Tuesday, 16 August 2011

Th'Owd Tithe Barn, Church Street, Garstang

Looking at Th’Owd Tithe Barn two things are immediately clear; firstly it is a very old building and second it clearly was not built as a pub.
Then again, I suppose those more perceptive than myself may have guessed that from the name, before they even arrived at the pub.
I had in my head it may have been some sort of early prototype for a city centre regeneration project featuring flagship stores and cinemas.
But in fact it is an old barn dating back to 1710 which was used for the storage of corn and only converted into a pub in 1973.
When you enter its agricultural heritage is made abundantly clear with a huge range of old farming equipment clamped to the walls.
Firmly fixed though they all undoubtedly are, there are some angry looking saw-type blades placed high above our heads, which would make cracking props in some sort of earthquake action or horror film, as they come crashing to the ground decapitating unsuspecting regulars.
“Cracking pint of Lancaster Bomber this”, regular Chris would say to his wife Regular Abi, as she begins to lift her glass to her mouth.
Pausing for a moment she replies; “Well you know me Regular Chris, I’m more of a….” and splat, she is skewered straight down the middle before she had the chance to voice her approval for one of the pub’s other real ales.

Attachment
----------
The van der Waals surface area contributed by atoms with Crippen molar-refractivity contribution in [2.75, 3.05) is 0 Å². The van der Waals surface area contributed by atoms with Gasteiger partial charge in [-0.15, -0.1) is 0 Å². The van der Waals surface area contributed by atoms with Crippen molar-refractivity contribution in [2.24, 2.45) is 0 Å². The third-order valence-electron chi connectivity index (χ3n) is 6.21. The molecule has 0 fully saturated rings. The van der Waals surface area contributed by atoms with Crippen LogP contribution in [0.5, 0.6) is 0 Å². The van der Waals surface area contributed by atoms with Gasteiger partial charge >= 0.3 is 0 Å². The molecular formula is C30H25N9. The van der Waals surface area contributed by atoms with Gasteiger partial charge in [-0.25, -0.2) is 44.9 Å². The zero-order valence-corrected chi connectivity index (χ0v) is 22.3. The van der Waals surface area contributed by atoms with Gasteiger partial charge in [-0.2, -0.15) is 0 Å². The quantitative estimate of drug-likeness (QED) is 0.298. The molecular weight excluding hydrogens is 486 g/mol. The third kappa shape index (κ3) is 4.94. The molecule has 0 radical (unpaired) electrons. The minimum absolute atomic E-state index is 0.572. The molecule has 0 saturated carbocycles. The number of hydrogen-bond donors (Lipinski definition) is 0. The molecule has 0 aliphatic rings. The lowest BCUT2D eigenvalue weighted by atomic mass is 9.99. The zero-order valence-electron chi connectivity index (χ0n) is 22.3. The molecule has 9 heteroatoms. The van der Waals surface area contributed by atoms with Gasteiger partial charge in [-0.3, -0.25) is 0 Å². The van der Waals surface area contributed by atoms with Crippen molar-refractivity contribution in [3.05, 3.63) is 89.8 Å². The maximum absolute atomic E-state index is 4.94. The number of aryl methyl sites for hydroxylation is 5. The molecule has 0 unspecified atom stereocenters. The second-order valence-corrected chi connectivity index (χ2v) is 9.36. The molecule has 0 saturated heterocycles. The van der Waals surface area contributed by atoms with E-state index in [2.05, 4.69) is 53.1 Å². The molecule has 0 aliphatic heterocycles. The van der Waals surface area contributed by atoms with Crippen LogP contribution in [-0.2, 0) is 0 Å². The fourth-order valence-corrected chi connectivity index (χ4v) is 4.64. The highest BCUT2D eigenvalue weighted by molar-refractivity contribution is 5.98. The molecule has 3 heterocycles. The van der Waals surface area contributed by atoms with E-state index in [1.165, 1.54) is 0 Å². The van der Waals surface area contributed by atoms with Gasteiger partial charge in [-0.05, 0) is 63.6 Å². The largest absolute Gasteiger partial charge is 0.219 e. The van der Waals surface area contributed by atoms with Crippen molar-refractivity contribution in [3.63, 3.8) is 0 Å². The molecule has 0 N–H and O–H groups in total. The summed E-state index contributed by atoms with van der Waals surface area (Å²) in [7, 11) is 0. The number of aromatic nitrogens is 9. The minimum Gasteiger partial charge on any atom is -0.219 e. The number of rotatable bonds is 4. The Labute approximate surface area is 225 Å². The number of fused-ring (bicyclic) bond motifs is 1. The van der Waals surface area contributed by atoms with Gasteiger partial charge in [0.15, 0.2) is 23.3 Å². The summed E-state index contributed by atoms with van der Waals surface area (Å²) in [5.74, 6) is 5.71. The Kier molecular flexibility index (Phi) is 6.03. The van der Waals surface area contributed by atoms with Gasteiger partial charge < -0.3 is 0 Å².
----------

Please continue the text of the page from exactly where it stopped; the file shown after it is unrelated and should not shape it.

Being a former barn the roof is extremely high, giving it an airy feel and while the designers have gone to town on the agricultural theme, it stops it appearing vacuous.
The windows are also very small which stops much natural light getting in but with candles on every table and large open fires, a virtue is made of the lack of light, to create a cosy atmosphere.
I am a huge fan of a good beer garden and / or a cracking view and on this front Th’Owd Tithe Barn, set right on the bank of the Lancaster Canal, is hard to beat.
At the front of the pub facing the canal are rows of benches on a patio which sits directly next to the water.
With canal boats steadily easing into and out of moorings while ducks wander carefree on the bank, as others which were not so lucky are brought out on plates to hungry diners, makes the perfect setting for a relaxing afternoon pint.
On this occasion, we decided to sit inside and have a Sunday lunch which was tasty and plentiful but as soon as the sun comes back, I will be back down for a tranquil waterside pint.

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